Blake Morgan's Professional Regulatory Bulletin - July 2017

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Well, this was the month when the PSA suffered multiple stinging defeats at the hands of three different regulators in two different courts.

I will let you see the stories develop yourselves via the summaries and links below, as the three cases are all very interesting reads. It is fair to say though, that the PSA may be doing some soul-searching currently, its approach to a number of appeals (including an appeal of an appeal) having been roundly rejected on issues ranging from under-prosecution, inadequacy of reasons and the extent of the relevance of indicative sanctions guidance and written stage two registrant evidence, to name but a few.

During the course of a lively few weeks, the PSA have struck back with some thumping criticisms of the Government in their Annual Report to Parliament. Here is the link to that report, criticising the Government for its "contradictory" policies on healthcare professional regulation and for continuing with an "outdated" model.

There were two other cases of interest that do not involve the PSA – both are significant. The GMC v Jagjivan case was the GMC's first 'self-appeal' to reach the High Court. They won.

Finally, the SRA v Libby case is a reminder that we should not forget about Principle 6 and its very clear requirement that no solicitor should conduct themselves in such a way that involves a failure to show the required level of care and attention and therefore undermine the trust that the public would place in a solicitor. An important point to remember, when we may be side-tracked by the ongoing debate about whether lack of integrity equals dishonesty.

PSA v HCPC & Doree [2017] EWCA Civ 319

In this case, the PSA appealed the decision of the High Court in respect of the HCPC's imposition of a five year caution order on a registered prosthetist who was found to have bullied one colleague and sexually harassed another. It is of significance in respect of the approach that panel should take towards their use of the regulator's Indicative Sanctions Guidance (or equivalent), the significance of a registrant not giving oral evidence at the misconduct/impairment/sanction stage of proceedings, and factors which may be relevant to very late applications to amend charges.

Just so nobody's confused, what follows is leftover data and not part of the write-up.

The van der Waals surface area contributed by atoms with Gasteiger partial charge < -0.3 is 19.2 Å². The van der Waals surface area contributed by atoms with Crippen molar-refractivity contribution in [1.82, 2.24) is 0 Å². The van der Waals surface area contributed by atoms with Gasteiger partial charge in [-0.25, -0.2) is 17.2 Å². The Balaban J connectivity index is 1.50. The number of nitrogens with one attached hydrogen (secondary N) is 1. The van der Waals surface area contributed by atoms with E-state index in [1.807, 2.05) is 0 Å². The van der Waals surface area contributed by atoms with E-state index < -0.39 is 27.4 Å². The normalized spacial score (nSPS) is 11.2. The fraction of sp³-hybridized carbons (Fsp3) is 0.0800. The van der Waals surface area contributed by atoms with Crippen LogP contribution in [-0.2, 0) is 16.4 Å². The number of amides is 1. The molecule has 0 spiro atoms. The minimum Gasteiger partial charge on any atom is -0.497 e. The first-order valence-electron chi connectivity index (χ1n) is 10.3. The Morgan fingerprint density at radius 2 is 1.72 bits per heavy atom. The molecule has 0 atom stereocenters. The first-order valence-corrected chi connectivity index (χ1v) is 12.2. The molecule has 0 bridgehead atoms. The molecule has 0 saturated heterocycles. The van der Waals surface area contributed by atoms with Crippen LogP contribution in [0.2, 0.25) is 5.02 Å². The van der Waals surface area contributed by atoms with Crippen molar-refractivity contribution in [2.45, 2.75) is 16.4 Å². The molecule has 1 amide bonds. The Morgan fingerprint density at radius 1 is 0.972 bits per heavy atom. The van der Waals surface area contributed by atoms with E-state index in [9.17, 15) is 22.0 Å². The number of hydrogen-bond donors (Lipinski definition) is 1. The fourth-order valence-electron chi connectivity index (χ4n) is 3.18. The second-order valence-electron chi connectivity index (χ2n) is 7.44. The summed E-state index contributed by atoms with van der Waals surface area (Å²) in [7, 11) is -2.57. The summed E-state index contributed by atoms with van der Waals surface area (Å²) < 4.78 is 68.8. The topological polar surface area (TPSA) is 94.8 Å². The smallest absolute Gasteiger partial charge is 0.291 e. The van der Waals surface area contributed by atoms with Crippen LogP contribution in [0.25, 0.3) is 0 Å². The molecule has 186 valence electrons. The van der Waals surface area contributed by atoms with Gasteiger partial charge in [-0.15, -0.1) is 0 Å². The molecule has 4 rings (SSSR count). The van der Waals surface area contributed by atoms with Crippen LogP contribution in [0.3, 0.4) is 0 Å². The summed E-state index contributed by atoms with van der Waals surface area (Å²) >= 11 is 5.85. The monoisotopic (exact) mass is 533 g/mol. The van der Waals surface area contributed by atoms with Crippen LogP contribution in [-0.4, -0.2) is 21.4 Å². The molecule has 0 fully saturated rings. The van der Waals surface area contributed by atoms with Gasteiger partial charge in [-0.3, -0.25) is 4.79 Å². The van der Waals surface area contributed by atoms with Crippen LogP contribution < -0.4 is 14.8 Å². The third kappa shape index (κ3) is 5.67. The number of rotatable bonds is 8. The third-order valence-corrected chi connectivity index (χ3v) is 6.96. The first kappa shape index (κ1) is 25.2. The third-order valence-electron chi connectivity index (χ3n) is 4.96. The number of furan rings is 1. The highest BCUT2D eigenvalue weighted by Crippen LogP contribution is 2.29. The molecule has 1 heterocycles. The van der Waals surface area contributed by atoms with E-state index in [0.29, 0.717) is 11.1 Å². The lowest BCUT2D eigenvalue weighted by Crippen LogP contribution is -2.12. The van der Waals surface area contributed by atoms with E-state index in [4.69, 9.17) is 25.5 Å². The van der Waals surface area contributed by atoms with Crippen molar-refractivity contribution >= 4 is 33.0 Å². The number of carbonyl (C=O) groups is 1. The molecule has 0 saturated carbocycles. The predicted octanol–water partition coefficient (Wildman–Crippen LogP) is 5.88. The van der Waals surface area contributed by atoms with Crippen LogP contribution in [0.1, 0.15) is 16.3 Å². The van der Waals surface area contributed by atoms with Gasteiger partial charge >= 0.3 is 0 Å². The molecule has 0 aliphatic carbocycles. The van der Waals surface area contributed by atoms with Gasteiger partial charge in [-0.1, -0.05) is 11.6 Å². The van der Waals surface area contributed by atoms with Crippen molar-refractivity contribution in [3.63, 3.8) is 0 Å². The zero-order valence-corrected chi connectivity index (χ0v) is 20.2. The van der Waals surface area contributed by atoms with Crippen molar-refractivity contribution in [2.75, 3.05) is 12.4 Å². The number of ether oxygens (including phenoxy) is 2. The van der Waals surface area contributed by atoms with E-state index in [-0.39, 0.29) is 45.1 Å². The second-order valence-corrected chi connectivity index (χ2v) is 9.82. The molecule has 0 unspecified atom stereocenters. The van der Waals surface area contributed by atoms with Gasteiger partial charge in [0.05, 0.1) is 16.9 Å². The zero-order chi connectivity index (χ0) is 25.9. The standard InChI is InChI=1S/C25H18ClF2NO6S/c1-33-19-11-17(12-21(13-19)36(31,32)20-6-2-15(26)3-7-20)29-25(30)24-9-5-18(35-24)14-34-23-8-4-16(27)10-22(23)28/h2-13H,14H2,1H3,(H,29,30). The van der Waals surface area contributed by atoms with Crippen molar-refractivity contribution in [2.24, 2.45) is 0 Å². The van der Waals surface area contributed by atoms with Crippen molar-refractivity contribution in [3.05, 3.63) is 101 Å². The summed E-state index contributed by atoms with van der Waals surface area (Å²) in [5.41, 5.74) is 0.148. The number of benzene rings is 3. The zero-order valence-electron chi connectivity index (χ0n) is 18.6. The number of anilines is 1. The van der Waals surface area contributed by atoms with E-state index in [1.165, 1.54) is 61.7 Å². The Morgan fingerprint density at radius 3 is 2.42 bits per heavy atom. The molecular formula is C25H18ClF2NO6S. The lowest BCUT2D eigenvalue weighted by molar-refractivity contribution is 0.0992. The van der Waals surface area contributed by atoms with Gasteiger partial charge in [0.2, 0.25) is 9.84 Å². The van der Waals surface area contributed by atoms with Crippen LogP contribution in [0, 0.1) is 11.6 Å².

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GMC v Jagjivan [2017] EWHC 1247 (Admin)

In this case, the court found the tribunal had erred in failing to address the question of whether the carelessness exhibited by the respondent in dealing with the loan money, and failing to ensure that it was only used for the permitted purposes, amounted to a breach of Principle 6 (falling to behave in a way that maintains the trust the public places in legal professionals), notwithstanding an absence of dishonesty or lack of integrity. The court also found that the tribunal erred in its decision on costs.

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SRA v Libby [2017] EWHC 973 (Admin)

In this case, the court found the tribunal had erred in failing to address the question of whether the carelessness exhibited by the respondent in dealing with the loan money, and failing to ensure that it was only used for the permitted purposes, amounted to a breach of Principle 6 (falling to behave in a way that maintains the trust the public places in legal professionals), notwithstanding an absence of dishonesty or lack of integrity. The court also found that the tribunal erred in its decision on costs.

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PSA v NMC [2017] CSIH 29 (Inner House, Extra Division)

This is an important case for regulators and parties involved in the professional regulatory process, as it reinforces the trend (also followed in PSA v GMC and Uppal [2015] EWHC 1304 (Admin)) of accepting that a finding of misconduct can function to uphold the professional standards and public confidence, without need for a finding of impairment. 

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PSA v GDC (First Respondent) S T (Second Respondent) 2017 S.C.L.R. 185

Whilst the court elected not to clarify the power of s29 of the National Health Service Reform and Health Care Professions Act 2002, it was demonstrated in this case that if other material is seen and not considered to have materially altered the potential outcome, then under prosecution is unlikely to be proven. The case also shows that if the court considers that the public is sufficiently protected, irrespective of the type of sanction which is determined, that an unduly lenient appeal is unlikely to be upheld.

Press releases

Key press releases include those from the: BSB, GPhC, GMC and NMC.

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